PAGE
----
Enhancing the HTML abbr Element on Mobile

by Aurelio De Rosa on January 13, 2014

The modern web is always changing, and this article is more than two years old.

By Aurelio De Rosa

Today’s world move fast – really fast. When writing, a lot of people use abbreviations and acronyms to save time. We can find these used all over the web. They are so frequently used that an HTML tag, <abbr>, was created to identify them and help improve the semantic markup of web pages.

In this article, I’ll show you a small CSS snippet that can enhance how the <abbr> tag is displayed on mobile devices.

About the <abbr> Tag

The <abbr> tag is usually used in conjunction with the title attribute, which has as its value the meaning of the abbreviation or the acronym (i.e. the extended form). For example, if we wanted to talk about the LAMP stack, we could write the following code to explain what “LAMP” means:

<abbr title="Linux Apache MySQL PHP">LAMP</abbr>

Apart from the intrinsic semantic of the tag, one of the advantage is that the readers can easily discover the extended form hovering the tag with the mouse. By default, browsers don’t give any visual hint of the presence of this “hidden” information, so it’s not easy to know it. The following image shows how Chrome on Windows 7 renders <abbr> without any style applied:

The <abbr> tag containing the acronym LAMP as shown by default by Chrome on Windows 7

The MARKDOWN_HASH8a7974376be5f6c00c121222b727adb9MARKDOWN_HASH tag containing the acronym LAMP as shown by default by Chrome on Windows 7

Depending on which browser you are using, some style may be added, but usually it’ll be rendered as shown above.

To give the readers a visual hint that they can discover the meaning of the abbreviation or the acronym without searching it on the web, web designers usually adopt the following CSS code:

abbr[title]
{
   border-bottom: 1px dashed #ADADAD;
   cursor: help;
}

This style is applied to any <abbr> having a title attribute set. It applies a gray dashed border below the <abbr> tag and changes the cursor icon when hovering the element, so that a small question mark will be shown near the cursor. The image below shows how Chrome on Windows 7 renders the tag with this style applied:

The <abbr> tag containing the acronym LAMP with a style applied, rendered by Chrome on Windows 7

The MARKDOWN_HASH8a7974376be5f6c00c121222b727adb9MARKDOWN_HASH tag containing the acronym LAMP with a style applied, rendered by Chrome on Windows 7

<abbr> on Mobile

Until now, we’ve discussed about how a reader can hover the tag to show the extended form of the acronym or the abbreviation. But what if a reader is using a mobile device (as you may be doing right now)? As you probably know, on mobile there’s no such thing as hover. Therefore, we need to integrate the style with something else.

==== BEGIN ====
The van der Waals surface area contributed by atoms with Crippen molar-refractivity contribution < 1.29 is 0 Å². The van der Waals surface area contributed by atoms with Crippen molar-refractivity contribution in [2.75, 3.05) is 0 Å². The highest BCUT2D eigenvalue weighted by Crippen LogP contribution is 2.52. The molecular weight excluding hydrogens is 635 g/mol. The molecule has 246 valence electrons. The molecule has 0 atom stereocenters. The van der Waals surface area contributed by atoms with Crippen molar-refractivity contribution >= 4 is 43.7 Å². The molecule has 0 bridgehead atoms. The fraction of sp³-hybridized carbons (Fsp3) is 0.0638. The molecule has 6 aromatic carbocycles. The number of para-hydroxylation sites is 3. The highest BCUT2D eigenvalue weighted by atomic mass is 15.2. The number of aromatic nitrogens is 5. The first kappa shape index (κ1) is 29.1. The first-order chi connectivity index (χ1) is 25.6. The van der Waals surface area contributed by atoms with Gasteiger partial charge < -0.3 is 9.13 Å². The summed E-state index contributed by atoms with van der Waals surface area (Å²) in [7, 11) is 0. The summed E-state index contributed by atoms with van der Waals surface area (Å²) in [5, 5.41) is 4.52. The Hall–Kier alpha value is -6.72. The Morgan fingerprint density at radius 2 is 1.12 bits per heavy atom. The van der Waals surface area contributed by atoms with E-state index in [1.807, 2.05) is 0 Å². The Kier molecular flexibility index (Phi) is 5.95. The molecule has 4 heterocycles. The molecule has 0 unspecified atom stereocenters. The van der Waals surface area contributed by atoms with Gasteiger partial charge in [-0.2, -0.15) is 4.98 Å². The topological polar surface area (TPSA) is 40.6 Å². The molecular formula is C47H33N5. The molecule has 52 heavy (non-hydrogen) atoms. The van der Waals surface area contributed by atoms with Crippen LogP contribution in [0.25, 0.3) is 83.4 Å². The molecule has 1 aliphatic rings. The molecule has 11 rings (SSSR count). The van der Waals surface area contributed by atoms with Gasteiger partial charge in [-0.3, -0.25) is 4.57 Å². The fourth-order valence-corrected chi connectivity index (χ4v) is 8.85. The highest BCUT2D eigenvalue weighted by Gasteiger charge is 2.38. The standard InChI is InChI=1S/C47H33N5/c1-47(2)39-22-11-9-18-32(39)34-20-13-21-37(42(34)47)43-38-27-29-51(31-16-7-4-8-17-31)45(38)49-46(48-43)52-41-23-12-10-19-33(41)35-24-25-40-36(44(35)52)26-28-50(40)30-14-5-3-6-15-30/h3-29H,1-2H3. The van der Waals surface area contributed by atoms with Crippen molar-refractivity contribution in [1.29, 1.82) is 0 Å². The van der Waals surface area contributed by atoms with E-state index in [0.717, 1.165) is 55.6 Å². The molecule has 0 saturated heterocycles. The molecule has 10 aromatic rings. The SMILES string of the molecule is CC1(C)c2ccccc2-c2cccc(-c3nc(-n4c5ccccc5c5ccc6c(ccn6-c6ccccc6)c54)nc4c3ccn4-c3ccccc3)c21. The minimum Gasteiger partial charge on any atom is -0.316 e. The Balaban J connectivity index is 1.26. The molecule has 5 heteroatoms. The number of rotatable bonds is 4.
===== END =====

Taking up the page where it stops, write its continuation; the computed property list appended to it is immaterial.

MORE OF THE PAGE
See Also:  Why you should limit JavaScript — and how to do it

Let’s take a cue from non-digital media like books or newspapers. When using an abbreviation or an acronym, writers for this kind of media usually include the extended form between parentheses. So, using our LAMP example, you’d see something like:

LAMP (Linux Apache MySQL PHP)

Why not adopt this well-known technique on mobile too?

Implementing the Solution

What we want is to apply the first CSS snippet from above for text shown on desktops and laptops, and code implementing the parentheses-style technique for mobile devices. To achieve this goal we will need:

  • Media queries
  • The content property
  • The attr expression

For those of you that don’t have familiarity with content and attr, the former allows to set the content of a pseudo-element, while the latter allows to retrieve the value of a given attribute. Because we want to automatically update the content after an abbr element using CSS, we can employ the :after pseudo-selector.

When we put this all together using a mobile-first approach, the result is the following CSS code:

abbr[title]:after
{
   content: " (" attr(title) ")";
}

@media screen and (min-width: 1025px)
{
   abbr[title]
   {
      border-bottom: 1px dashed #ADADAD;
      cursor:help;
   }

   abbr[title]:after
   {
      content: "";
   }
}

As you can see, in the code I’ve chosen 1025px as a breakpoint for desktops, but you can change it based on your needs. In addition, inside the media query we reset the content of the after pseudo-element, assigning an empty string to the content property. You can see the code above in action by looking at the demo page and resizing the browser. In order to allow users to view the demo on devices with different screen sizes to see the effect, I’ve put several elements with different breakpoints.

See Also:  Getting started with Redux using the Mullet Stack

This technique is supported by all major browsers, including Internet Explorer starting from version 9. Internet Explorer 8 supports the content property and the attr expression but not media queries. If you need to support this browser, you can use a shim like Respond.js or css3-mediaqueries.js.

Conclusion

The simple technique described in this article allows us to enhance how mobile users read the text of our web pages. Its compatibility is good because it can be employed in all major browsers, including Internet Explorer starting from version 9. In addition, we can use it in Internet Explorer 8 too using a shim to support media queries.

As we’ve seen, when trying to solve issues around displaying content, it can be helpful to take a cue from non-digital sources – a good lesson to remember.

This article was originally published at http://aurelio.audero.it/blog/2013/12/23/enhancing-the-abbr-element-on-mobile/